It’s the dog days of summer here in Okinawa which means 90 degree temperatures with a “real feel” of 110, plus humidity constantly creeping past 90%, and a UV index of 11 (aka extreme) are the norm. Needless to say, being outside is not only unpleasant, but downright not an option (at least in my opinion). With that being said, Ben and I have found a haven in our base’s pool. It’s got bathrooms, zero sand, and plenty of shade. Although it’s easily the lamest place to go when we’ve got plenty of stunning beaches and cultural sites at our fingertips, it’s the only location where I can successfully convince myself to be outside for more than 15 minutes. Plus, it’s down the street from our house which is also a huge “win” considering the traffic is Okinawa consistently makes a 15 minute drive into a 30 minute one.
Ben and I shamelessly love being “pool people.” We’ve quickly realized that there is a crowd of regulars and we are slowly joining the group. However, it’s impossible not to feel a bit guilty for not enjoying all that Okinawa has to offer while we quickly approach the last half of our tour. When this past weekend finally gave us cloudy, albeit just as hot/humid weather, Ben and I knew we had to abandon our pool and go out for a mini adventure. We packed our car full of water and made plans for a day down South. Our destination? Seifa-Utaki, an ancient UNESCO World Heritage Site and the most sacred place on Okinawa.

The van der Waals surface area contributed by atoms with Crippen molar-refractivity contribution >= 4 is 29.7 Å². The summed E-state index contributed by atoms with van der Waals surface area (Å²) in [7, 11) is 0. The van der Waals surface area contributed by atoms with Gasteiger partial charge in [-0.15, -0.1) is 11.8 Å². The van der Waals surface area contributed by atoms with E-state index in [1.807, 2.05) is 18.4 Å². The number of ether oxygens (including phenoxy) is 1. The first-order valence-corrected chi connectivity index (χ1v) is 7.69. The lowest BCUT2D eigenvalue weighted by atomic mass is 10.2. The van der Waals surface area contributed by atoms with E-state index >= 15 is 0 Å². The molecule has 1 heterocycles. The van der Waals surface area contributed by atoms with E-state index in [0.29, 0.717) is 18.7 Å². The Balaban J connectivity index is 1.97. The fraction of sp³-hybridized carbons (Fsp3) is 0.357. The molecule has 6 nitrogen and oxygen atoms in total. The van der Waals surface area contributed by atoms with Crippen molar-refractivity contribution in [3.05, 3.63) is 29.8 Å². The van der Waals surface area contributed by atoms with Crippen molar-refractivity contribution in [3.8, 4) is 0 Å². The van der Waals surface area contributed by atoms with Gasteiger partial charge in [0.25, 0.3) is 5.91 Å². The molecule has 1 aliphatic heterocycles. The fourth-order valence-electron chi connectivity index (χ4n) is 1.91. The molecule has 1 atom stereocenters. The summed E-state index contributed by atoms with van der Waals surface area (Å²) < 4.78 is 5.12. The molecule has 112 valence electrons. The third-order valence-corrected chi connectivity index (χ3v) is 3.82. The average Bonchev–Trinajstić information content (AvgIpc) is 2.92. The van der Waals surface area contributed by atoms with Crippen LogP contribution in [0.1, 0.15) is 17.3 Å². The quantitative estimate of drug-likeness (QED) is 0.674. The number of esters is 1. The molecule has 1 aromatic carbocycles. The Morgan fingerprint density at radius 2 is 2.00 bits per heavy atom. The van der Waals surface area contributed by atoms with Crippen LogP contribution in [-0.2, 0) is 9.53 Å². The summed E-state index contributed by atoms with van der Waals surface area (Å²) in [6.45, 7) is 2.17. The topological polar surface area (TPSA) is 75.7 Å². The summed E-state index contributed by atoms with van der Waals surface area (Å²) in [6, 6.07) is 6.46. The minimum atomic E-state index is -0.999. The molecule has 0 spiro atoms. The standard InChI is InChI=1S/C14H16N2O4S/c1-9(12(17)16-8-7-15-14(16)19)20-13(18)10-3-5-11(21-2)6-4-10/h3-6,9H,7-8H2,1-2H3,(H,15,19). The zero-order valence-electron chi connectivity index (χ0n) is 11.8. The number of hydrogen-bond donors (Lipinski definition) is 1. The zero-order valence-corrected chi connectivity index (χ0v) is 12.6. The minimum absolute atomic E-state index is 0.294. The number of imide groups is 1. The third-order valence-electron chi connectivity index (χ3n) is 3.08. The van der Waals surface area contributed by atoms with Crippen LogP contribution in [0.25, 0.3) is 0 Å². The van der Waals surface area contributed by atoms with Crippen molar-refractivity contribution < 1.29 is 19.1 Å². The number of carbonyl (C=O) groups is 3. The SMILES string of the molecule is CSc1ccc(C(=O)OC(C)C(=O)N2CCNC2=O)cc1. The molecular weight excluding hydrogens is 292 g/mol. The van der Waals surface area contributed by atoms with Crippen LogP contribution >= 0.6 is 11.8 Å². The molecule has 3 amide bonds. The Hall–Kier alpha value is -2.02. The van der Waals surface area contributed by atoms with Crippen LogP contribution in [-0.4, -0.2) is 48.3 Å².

Before we made it to Seifa Utaki, we happened to come across a sign for Cape Chinen. Heeding the best advice we ever got on Oki, “the best way to explore the island is to pull off the road whenever you see a sightseeing sign” and we beelined for the cape to do some exploring.
Cape Chinen is quite similar to many other capes in Okinawa. It has gorgeous views of the Pacific Ocean where you can clearly see reefs and coral through the aqua water. There were also a few islands in view; Okinawa is part of the Ryukyuan Island Chain so there are many smaller isles off our coasts. My favorite part of Cape Chinen were the laid back island cats taking their afternoon slumber.
After we were sufficiently covered with sweat from roaming around, it was time to head to the jungle to find Seifa Utaki. Like most Okinawa cultural sites, Seifa Utaki was unfortunately transformed into the ultimate tourist trap with plenty of cafes, a souvenir shop, and a ¥200 (around $2) fee to get in. I quickly became annoyed, foolishly I thought that Seifa Utaki was going to a quiet place to learn about Okinawa’s history while in reality it was crammed with tons of selfie taking tourists. It was definitely a bummer, but I’ve become somewhat used to the mobs of tourists at practically any and every cool site in Okinawa. Living on a popular Chinese/Japanese tourist destination definitely comes with a price!
The history behind Seifa Utaki is quite interesting. Sefa Utaki translates to “the purified place of Utaki” which made it a prime location for royals of the Ryukyuan Kingdom to hold rituals and official religious functions. The site is spread throughout the jungle, which was densely packed with oversized plants and insects, and is connected by winding stone paths. A very notable point-of-interest was a sacred area where several clay pots were placed directly below stalactites hanging from a cliff overhang. The stalactites slowly dripped water directly into the pots and it was believed that these filled pots could predict the future of the priestesses and the king’s son.